“Now is my soul troubled; and what shall I say? Father, save me from this hour: but for this cause came I unto this hour. Father, glorify thy name. Then came there a voice from heaven, saying, I have both glorified it, and will glorify it again” (John 12:27-28).
If you will bear with me for a moment, I would like to make a bald assertion. Here it comes. This verse is talking about the same thing that Reformed theologians are talking about when they refer to the imputation of the active obedience of Christ.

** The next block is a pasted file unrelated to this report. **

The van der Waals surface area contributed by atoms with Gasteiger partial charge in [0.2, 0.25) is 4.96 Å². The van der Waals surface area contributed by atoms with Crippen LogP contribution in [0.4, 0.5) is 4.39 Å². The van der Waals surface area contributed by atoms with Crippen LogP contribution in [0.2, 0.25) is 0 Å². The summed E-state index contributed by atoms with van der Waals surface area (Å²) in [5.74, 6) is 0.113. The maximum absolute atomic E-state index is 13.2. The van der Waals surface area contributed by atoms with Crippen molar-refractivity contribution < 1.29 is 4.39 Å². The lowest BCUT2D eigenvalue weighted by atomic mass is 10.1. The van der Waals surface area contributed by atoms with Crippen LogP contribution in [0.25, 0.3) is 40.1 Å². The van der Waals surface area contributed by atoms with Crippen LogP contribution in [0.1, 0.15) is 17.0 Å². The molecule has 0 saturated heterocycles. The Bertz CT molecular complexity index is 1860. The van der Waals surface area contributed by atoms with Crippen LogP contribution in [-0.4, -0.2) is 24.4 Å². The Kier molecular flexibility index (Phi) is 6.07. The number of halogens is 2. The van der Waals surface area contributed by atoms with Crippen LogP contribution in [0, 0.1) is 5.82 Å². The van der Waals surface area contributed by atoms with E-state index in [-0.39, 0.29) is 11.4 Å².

Still with me? Is this going to affect my bounce rates?
In the gospel of John, whenever God glorifies the Son, we are talking about some aspect of the salvation of men. We see this glory principally in the crucifixion (which is what Jesus is praying about here in this passage), but the Father explicitly says that He had glorified His own name (in and through Jesus) already. He would do it again in the cross, but the work of glorifying the Father’s name through the priestly work of Jesus was already in process.
How do we know that Christ’s perfect life as the new Israel was imputed to every true member of the new Israel? We know it because — given what the Father says from Heaven here — it really would glorify the Father’s name if it were true.